St. Lawrence Seaway Expansion Plans Nixed: Report
TORONTO - A proposal to expand the St. Lawrence Seaway to make way for more cargo ships is likely dead in the water after authorities in Canada and the United States voiced environmental concerns about the project, according to a U.S. military document.
A U.S. media report published Tuesday suggested the U.S. Army Core of Engineers had officially quashed discussions of expanding the seaway, a 600-kilometre long stretch of water spanning Montreal to where the Welland Canal connects with Lake Eerie.
A Core spokeswoman says the news story was premature, citing previously released reports that have not been officially approved.
Those reports, however, suggest the seaway and the broader system it belongs to have not been targeted for expansion.
In February 2010, the Core released a document outlining the challenges facing the Great Lakes Navigation System, a complex 3,700-kilometre waterway that moves about 200,000 tons of cargo per year. About a fifth of that cargo travels through the St. Lawrence Seaway.
The army core report identifies the navigation system as a key economic driver, but says it's subject to environmental concerns including shoreline erosion and the growing number of invasive species brought over on foreign ships.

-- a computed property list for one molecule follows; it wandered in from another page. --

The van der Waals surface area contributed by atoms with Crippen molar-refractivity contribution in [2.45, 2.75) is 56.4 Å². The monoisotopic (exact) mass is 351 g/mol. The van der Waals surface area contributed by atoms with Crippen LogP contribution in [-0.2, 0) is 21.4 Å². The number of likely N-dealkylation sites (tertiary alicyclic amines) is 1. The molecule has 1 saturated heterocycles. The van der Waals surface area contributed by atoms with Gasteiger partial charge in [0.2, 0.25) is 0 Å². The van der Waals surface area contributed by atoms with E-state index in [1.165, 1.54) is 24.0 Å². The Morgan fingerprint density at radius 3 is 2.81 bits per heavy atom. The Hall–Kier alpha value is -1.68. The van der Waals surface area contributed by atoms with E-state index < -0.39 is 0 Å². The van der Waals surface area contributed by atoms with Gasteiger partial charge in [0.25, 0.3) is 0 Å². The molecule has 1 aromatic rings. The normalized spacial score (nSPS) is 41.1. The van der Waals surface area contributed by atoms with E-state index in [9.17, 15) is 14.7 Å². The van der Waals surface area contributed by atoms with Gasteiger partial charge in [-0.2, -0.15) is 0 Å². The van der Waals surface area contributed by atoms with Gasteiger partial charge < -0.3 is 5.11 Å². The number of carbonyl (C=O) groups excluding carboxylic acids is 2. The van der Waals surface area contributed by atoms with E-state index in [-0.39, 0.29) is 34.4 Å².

The water system may be better served by maintaining the status quo, the report suggests.
"The future viability of the GLNS will come directly from maintaining the value and function of the existing infrastructure," the report reads.
Core spokeswoman Lynn Duerod says the report is under review until the end of August and does not represent the core's official position on seaway expansion. It represents the latest stage in a nearly decade-long dialog about the Great Lakes Navigation System and may not lead to any definitive conclusions, she said.
Canadian officials vetoed the idea of expanding the waterway "some years ago," said Andrew Bogora of the St. Lawrence Seaway Management Corp.
Environmental concerns played a roll in the Canadian decision, he said, adding sustainability has become an even more important focus in recent years.
Economic realities also made it clear that expansion was not necessary, he said.
"The present-day seaway is operating at 50 per cent capacity, and so we could double the flow of cargo within our existing locks and channels," he said.
The growing focus on the environmental issues plaguing the seaway comes as welcome news to the David Suzuki Foundation, which has long opposed expansion of the fragile system.
Science project manager Jean-Patrick Toussaint says increased dredging in the seaway would redistribute the water flow in the area, leaving some pockets deprived of oxygen and doing irreparable damage to the ecosystem.
Expansion could also lower water levels, which are already threatened by climate change, he said.